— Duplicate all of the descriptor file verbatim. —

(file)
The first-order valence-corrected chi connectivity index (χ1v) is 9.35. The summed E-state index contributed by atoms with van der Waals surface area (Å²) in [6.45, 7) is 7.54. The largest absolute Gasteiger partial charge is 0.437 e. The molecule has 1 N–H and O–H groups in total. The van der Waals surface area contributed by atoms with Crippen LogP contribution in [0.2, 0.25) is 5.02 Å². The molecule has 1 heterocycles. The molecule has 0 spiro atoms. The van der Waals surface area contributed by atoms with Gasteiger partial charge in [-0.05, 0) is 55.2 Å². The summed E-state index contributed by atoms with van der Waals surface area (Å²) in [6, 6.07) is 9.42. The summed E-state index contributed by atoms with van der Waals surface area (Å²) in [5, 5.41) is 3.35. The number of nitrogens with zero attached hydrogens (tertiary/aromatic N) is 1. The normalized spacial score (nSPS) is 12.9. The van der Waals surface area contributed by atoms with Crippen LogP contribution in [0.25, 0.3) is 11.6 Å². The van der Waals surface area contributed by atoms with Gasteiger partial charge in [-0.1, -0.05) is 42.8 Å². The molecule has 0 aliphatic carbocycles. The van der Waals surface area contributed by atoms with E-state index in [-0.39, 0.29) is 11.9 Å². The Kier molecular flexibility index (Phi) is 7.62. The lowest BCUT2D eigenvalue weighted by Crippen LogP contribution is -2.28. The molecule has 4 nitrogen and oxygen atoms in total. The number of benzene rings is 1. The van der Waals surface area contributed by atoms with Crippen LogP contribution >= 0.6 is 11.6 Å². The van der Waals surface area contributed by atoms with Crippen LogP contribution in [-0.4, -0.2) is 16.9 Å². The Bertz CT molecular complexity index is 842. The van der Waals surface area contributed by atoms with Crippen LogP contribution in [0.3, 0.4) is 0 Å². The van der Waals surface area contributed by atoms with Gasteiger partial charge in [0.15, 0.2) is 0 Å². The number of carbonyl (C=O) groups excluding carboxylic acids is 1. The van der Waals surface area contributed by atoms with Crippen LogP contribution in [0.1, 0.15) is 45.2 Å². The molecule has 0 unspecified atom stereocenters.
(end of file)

The first-order valence-corrected chi connectivity index (χ1v) is 9.35. The summed E-state index contributed by atoms with van der Waals surface area (Å²) in [6.45, 7) is 7.54. The largest absolute Gasteiger partial charge is 0.437 e. The molecule has 1 N–H and O–H groups in total. The van der Waals surface area contributed by atoms with Crippen LogP contribution in [0.2, 0.25) is 5.02 Å². The molecule has 1 heterocycles. The molecule has 0 spiro atoms. The van der Waals surface area contributed by atoms with Gasteiger partial charge in [-0.05, 0) is 55.2 Å². The summed E-state index contributed by atoms with van der Waals surface area (Å²) in [6, 6.07) is 9.42. The summed E-state index contributed by atoms with van der Waals surface area (Å²) in [5, 5.41) is 3.35. The number of nitrogens with zero attached hydrogens (tertiary/aromatic N) is 1. The normalized spacial score (nSPS) is 12.9. The van der Waals surface area contributed by atoms with Crippen LogP contribution in [0.25, 0.3) is 11.6 Å². The van der Waals surface area contributed by atoms with Gasteiger partial charge in [-0.1, -0.05) is 42.8 Å². The molecule has 0 aliphatic carbocycles. The van der Waals surface area contributed by atoms with E-state index in [-0.39, 0.29) is 11.9 Å². The Kier molecular flexibility index (Phi) is 7.62. The lowest BCUT2D eigenvalue weighted by Crippen LogP contribution is -2.28. The molecule has 4 nitrogen and oxygen atoms in total. The number of benzene rings is 1. The van der Waals surface area contributed by atoms with Crippen LogP contribution >= 0.6 is 11.6 Å². The van der Waals surface area contributed by atoms with Crippen LogP contribution in [-0.4, -0.2) is 16.9 Å². The Bertz CT molecular complexity index is 842. The van der Waals surface area contributed by atoms with Crippen LogP contribution in [0.3, 0.4) is 0 Å². The van der Waals surface area contributed by atoms with Gasteiger partial charge in [0.15, 0.2) is 0 Å². The number of carbonyl (C=O) groups excluding carboxylic acids is 1. The van der Waals surface area contributed by atoms with Crippen LogP contribution in [0.1, 0.15) is 45.2 Å². The molecule has 0 unspecified atom stereocenters.